Save Bushwick City Farm!
By Tiana Miller
Anyone who has been to Bushwick in the past few years, particularly near the intersection of Myrtle and Broadway, needs no reminder of how rapidly the area is gentrifying.
With an upshot of high rise luxury condos pricing out many longtime home and business owners one wonders where all these new residents will go for health, education or anything other than the hippest new happy hour.
It can be hard to walk down the street and see economic bliss and disparity forced to cohabitate, knowing all too well who always ends up the winner. That’s part of why the community farm on 356 Stockton Street is such an essential oasis. Here, all are welcome to dig in and get their hands dirty, grow something from nothing, care for the animals or even just BBQ together. That’s why Bushwick City Farm needs your help to stay open and continue providing great services to the people who deserve them most.
Not only does this safe, beautiful outdoor space give free organic eggs to 10-15 families in need a week. During the gardening season, it harvests anywhere from 15-35lbs of produce weekly, while 20-30 families harvest additional food on a self-described, “take what you need” policy.
On top of that, the farm also provides vegetable seeds, seedlings, and ornamental potted plants to community members and organizations free of charge. They do all of this as well as creating a hands-on youth education department. In an article published on July 18th, the Washington Post reported:
“The natural stimulation of being outside seems to replenish minds exhausted from practicing self-discipline. It re-energizes the part of the brain that controls concentration, checks urges and delays gratification…Not being exposed to enough microbes as a child can result in an underdeveloped immune system, which can cause a host of problems, according to Gilbert, including autoimmune diseases, inflammatory bowel disorders, and allergies.”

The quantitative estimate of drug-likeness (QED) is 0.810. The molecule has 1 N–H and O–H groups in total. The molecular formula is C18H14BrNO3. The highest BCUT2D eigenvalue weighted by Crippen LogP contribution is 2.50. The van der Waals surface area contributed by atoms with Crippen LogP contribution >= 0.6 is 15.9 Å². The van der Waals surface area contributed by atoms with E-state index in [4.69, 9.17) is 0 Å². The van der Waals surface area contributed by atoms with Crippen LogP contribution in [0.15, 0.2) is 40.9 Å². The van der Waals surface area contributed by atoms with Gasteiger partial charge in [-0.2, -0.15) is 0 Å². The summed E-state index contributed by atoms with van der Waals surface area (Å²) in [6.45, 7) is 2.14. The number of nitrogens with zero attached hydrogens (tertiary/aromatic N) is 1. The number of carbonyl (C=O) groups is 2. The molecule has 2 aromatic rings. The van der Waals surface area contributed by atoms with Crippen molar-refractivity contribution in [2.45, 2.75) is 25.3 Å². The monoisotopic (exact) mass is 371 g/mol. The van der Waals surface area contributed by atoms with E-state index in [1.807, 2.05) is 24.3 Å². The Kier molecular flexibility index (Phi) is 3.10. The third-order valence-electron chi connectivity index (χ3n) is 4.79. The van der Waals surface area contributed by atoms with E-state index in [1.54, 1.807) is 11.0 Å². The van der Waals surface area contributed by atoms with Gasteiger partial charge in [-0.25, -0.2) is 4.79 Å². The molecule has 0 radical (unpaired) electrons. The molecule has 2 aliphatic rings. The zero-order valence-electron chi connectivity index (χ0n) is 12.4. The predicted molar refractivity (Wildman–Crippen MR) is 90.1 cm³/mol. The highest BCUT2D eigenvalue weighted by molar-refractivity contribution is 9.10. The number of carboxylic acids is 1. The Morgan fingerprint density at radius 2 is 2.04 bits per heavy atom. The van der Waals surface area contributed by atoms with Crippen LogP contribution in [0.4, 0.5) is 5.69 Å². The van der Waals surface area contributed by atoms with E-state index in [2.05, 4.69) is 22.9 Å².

BCF is a safe space for young people from diverse backgrounds to meet and learn about urban farming while also taking advantage of a swing set, slide, trampoline, communal bicycles, and basketball court.
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So why on earth would anyone want to take this gorgeous place from a community that so desperately needs it? Why else? Money.
The current BCF lot opened across from the Sumner houses after their first lot was sold to a Condo developer in 2011. At that time several volunteers noted that they were given a little less than a month’s notice to relocate resulting in the destruction of crops and misplaced farm animals.
When they went to open BCF at the current location, the lot was full of trash, hypodermic needles, and used condoms. Now it is powered by solar power and houses 50 chickens, eight ducklings as well as a turkey named Petunia, all while raising tilapia. As amazing as all of this growth is, it’s going to take more than a month to find a new home for it and I don’t think Petunia has any rent money saved up.
With less than half a month until the farm’s close date on August 31st, volunteers and regulars are doing what they can to at the very least secure an extension that would allow them to make sure all crops and animals have been safely relocated.